Toy­ota un­locks its en­gine tech­nol­ogy

Kuwait Times - - TECHNOLOGY -

TOKYO: Long guarded about what was be­neath the hood of its pi­o­neer­ing Prius cars, Toy­ota Mo­tor Corp plans to open up its powertrain tech­nol­ogy to ri­vals, hop­ing this will boost sales and speed up the in­dus­try’s shift to lower-emis­sion ve­hi­cles. An­nounc­ing last week it would ex­pand its gaso­line hybrid tech­nol­ogy de­vel­op­ment, the world’s largest au­tomaker said it would con­sider sell­ing com­plete powertrain mod­ules - en­gines, trans­mis­sions and other drive com­po­nents - to its com­peti­tors.

The prospect of giv­ing ri­vals ac­cess to “one-size-fits-all” pow­er­trains comes as cars are in­creas­ingly de­pen­dent on com­put­er­ized com­po­nents, mak­ing it eas­ier to de­sign sim­i­lar parts across model ranges. The in­dus­try has moved on from com­pet­ing largely on me­chan­i­cal engi­neer­ing. That trend will likely ac­cel­er­ate as au­tomak­ers face pres­sure from reg­u­la­tors to fur­ther cut car emis­sions and de­velop more long-range elec­tric ve­hi­cles. As cars be­come more like glo­ri­fied com­put­ers, au­tomak­ers are stan­dar­d­is­ing many me­chan­i­cal parts and com­pet­ing more on style and pack­ag­ing - giv­ing driv­ers a big­ger range of fea­tures from au­to­mated parking to cock­pit concierges.

For Toy­ota, this is a big de­par­ture from hav­ing a tightly-knit net­work of sup­pli­ers keep­ing much of their jointly de­vel­oped tech­nol­ogy exclusive so as to have an engi­neer­ing com­pet­i­tive edge on ri­vals.

“Toy­ota sup­pli­ers pro­duce a lot of tech­nol­ogy which can only be used by Toy­ota,” Toshiyuki Mizushima, pres­i­dent of Toy­ota’s powertrain com­pany, told re­porters. “We want to change that to a sys­tem where we de­velop tech­nol­ogy with our sup­pli­ers at an ear­lier stage ... so they can make that tech­nol­ogy avail­able to non-Toy­ota cus­tomers.”

Mizushima, who joined Toy­ota a year ago from group com­pany Aisin Seiki Co, noted, for ex­am­ple, that past ver­sions of Toy­ota’s hybrid sys­tem didn’t fit other au­tomak­ers’ cars, lim­it­ing sup­pli­ers’ op­tions to sell to non-Toy­ota cus­tomers.

Pow­er­trains com­bine parts of­ten made sep­a­rately by sev­eral in­de­pen­dent parts mak­ers, but Toy­ota’s are unique in that they are made by its group sup­pli­ers, al­low­ing engi­neers at the au­tomaker and its sup­pli­ers to col­lab­o­rate in de­vel­op­ment.

“Un­til now, we couldn’t sell the same in­verter used in Toy­ota’s pre­vi­ous hybrid sys­tem to other cus­tomers be­cause it wouldn’t fit the mo­tor, or the voltage was dif­fer­ent,” said Yoshi­fumi Kato, ex­ec­u­tive di­rec­tor of engi­neer­ing R&D at Denso Corp, Toy­ota’s big­gest sup­plier. “We can avoid this is­sue if sup­pli­ers can sell the en­tire sys­tem.” The move should help auto parts com­pa­nies such as Denso and Aisin spread their cus­tomer base and com­pete bet­ter against global ri­vals in­clud­ing Robert Bosch and Con­ti­nen­tal. Cur­rently, Toy­ota ac­counts for around half the an­nual sales at Denso and Aisin.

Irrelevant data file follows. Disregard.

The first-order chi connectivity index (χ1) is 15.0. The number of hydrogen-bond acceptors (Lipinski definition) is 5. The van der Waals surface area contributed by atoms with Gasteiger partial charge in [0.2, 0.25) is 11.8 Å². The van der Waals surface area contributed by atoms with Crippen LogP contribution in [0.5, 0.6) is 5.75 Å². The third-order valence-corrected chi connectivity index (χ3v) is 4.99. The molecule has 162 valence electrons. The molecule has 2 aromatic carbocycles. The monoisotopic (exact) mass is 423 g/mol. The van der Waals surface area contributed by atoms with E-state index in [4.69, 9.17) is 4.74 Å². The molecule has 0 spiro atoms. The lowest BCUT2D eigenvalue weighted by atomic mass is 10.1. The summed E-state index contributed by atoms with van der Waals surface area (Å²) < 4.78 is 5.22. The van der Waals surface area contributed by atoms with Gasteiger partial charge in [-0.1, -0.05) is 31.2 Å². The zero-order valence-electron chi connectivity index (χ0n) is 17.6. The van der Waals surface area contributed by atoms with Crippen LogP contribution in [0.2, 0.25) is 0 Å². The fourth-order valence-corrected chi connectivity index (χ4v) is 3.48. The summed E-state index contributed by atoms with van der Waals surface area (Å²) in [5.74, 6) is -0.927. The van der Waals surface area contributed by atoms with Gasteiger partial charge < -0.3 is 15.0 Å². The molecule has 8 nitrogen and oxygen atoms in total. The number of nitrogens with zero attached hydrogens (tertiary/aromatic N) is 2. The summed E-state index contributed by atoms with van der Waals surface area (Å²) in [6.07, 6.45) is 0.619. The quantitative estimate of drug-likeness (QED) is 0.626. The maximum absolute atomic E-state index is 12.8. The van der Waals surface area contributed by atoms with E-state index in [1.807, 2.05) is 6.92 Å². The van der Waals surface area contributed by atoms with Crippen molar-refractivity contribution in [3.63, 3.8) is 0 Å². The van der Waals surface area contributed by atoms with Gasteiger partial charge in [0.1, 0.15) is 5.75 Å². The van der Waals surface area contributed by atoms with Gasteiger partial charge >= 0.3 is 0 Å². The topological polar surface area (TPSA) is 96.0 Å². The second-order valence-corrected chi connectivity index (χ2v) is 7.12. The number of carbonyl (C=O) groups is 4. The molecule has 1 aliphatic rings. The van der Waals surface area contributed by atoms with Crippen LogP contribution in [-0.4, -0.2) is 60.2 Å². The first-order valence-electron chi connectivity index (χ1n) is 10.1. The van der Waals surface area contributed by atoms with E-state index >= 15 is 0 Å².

Spread­ing the R&D bur­den

Mizushima said he would like to see Toy­ota of­fer its powertrain mod­ules to all its ri­vals, in an in­dus­try where more au­tomak­ers are set­ting up exclusive tieups on parts. Nis­san Mo­tor Co this year launched the In­finiti QX30 lux­ury com­pact cross­over us­ing en­gines and other parts de­vel­oped and made by Daim­ler AG’s Mercedes and its sup­pli­ers. Toy­ota al­ready shares com­po­nents for Fuji Heavy In­dus­tries Ltd’s Subaru BRZ sports car un­der a joint de­vel­op­ment agree­ment. In open­ing up its pro­pri­etary tech­nol­ogy, Toy­ota is ac­knowl­edg­ing the es­ca­lat­ing costs of R&D, as global au­tomak­ers vie to de­velop hybrid and all-elec­tric cars, self-driv­ing cars and cars con­nected to mo­bile tech­nol­ogy.

Toy­ota’s R&D spend last year was 73 per­cent more than in 2010 at around $9 bil­lion, while spend­ing at Volk­swa­gen , its big­gest com­peti­tor, more than dou­bled over the same pe­riod. As au­tomak­ers are hav­ing to in­vest more, they are cram­ming as much tech­nol­ogy as pos­si­ble into each ve­hi­cle, while lim­it­ing price in­creases. Toy­ota and its sup­pli­ers ex­pect their newer pro­duc­tion plat­form will mean mak­ing a lot more of fewer com­mon parts across its mod­els, and sell­ing them to other au­tomak­ers to earn back more of the money spent on R&D.

“If we take a com­po­nent de­vel­oped with Toy­ota and sell a mil­lion to Toy­ota and another mil­lion to other cus­tomers, it would dou­ble our re­turn on our de­vel­op­ment costs,” said Denso’s Kato. Toy­ota’s ri­vals, too, should be able to keep their own de­vel­op­ment and pro­cure­ment costs down if they can source off-the-shelf from Toy­ota, say in­dus­try con­sul­tants.

“It could be a win-win for Toy­ota and its ri­vals be­cause Toy­ota could de­velop another sales line, while cus­tomers could gain ac­cess to com­po­nents which may be cheaper and of higher qual­ity than the same parts de­vel­oped in-house,” said Takeshi Miyao, Asia man­ag­ing di­rec­tor at Carnorama. — Reuters

SAN FRAN­CISCO: An Uber driver­less car waits in traf­fic dur­ing a test drive in San Fran­cisco. The ride-hail­ing com­pany is re­fus­ing to obey de­mands by the state’s Depart­ment of Mo­tor Ve­hi­cles that it stop pick­ing up San Fran­cisco pas­sen­gers in spe­cially equipped Volvo SUVs. — AP

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